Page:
NEW YORK ( BBH FX Strategy) -- The March U.S. jobs report will be released Friday, Good Friday, when many European countries are on holiday and the U.S. is partially on holiday. Unlike the proverbial falling tree that may not make a sound if there is no one to hear it, the data will be important even if the lack of market participation prevents much of a reaction.Given these circumstances, perhaps what will be more useful than a review of the limited inputs that economists use to forecast the nonfarm payrolls report -- which is among the more difficult of the high frequency data to forecast -- would be a more focused look at the vexing problem of the decline in the participation rate.
This is not rocket science and we are not pretending to offer a forecasting model here. Rather, we simply suspect that the consensus does not sufficiently deviate from the three-month average private sector job growth of 250,000 to be meaningful.
Parents see through the obfuscation in the media and blogosphere that question the importance of a college education. They see the government's misclassification of household education expenditures as consumption rather than investment. Investment it is. Workers with college degrees earn, on average, twice as much as those with a high school degree. The premium has been rising since 1980, when it was 45%. Even before the recession, the real earnings of a high school diploma were at 1970 levels, according to one report. There are other metrics that illustrate the effects of government programs that encourage college education. There has been a marked increase in student loans (Pell) and they have come to dominate the monthly consumer credit report.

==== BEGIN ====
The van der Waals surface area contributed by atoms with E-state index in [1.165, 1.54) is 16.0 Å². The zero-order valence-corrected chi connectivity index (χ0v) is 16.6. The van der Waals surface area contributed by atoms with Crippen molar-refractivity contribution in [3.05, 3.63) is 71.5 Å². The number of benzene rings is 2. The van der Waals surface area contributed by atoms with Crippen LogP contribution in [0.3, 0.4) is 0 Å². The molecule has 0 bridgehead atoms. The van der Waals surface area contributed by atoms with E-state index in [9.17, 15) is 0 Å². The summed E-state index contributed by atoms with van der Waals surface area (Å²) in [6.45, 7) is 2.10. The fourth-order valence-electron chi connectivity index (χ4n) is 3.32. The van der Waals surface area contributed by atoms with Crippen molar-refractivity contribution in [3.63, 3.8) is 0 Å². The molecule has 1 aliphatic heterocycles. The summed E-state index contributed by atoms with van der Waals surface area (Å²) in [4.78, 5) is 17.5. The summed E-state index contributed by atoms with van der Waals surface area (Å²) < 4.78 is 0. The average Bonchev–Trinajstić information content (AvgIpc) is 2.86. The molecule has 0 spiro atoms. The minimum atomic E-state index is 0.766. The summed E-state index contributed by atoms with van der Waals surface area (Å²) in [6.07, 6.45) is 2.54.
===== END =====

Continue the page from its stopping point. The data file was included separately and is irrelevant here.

In the the 2007-to-2008 academic year there were 5.5 milion Pell loans. The average was for $2600. In the 2009-2010 academic year, the most current data, there were 8.1 million Pell loans. The average was $3700. These loans are also of a special nature. Typically, they are ineligible for cancellation under personal bankruptcy. There are also tax credits up to $2500 a year. This has benefited some 9.4 million students in the 2009-to-2010 academic year. While these are modest amounts compared to the cost of a college education, the main point is that an important part of the decline in the overall participation rate can be traced to the rise education enrollment. Educational institutions are fulfilling their economic function by keeping people out the labor market and increasing their skills.
In part, this may reflect the beginning of the retirement of the Baby Boom Generation, but the marked increase since the crisis began suggests other forces may be at work. There is no concrete evidence that explains it, but it is reasonable to suspect that the economic conditions are such that some, for example, may be choosing early retirement and others may be starting their own businesses. Data on loans against 401(k)s or early withdrawals, or liquidation of annuities, is only now beginning to be collected. There has been a rise in the value and number of loans from the Small Business Administration. In 2009, there were less than 50,000 such loans for a total of $14 billion. In 2011 there were more than 60,000 loans for about $25 billion.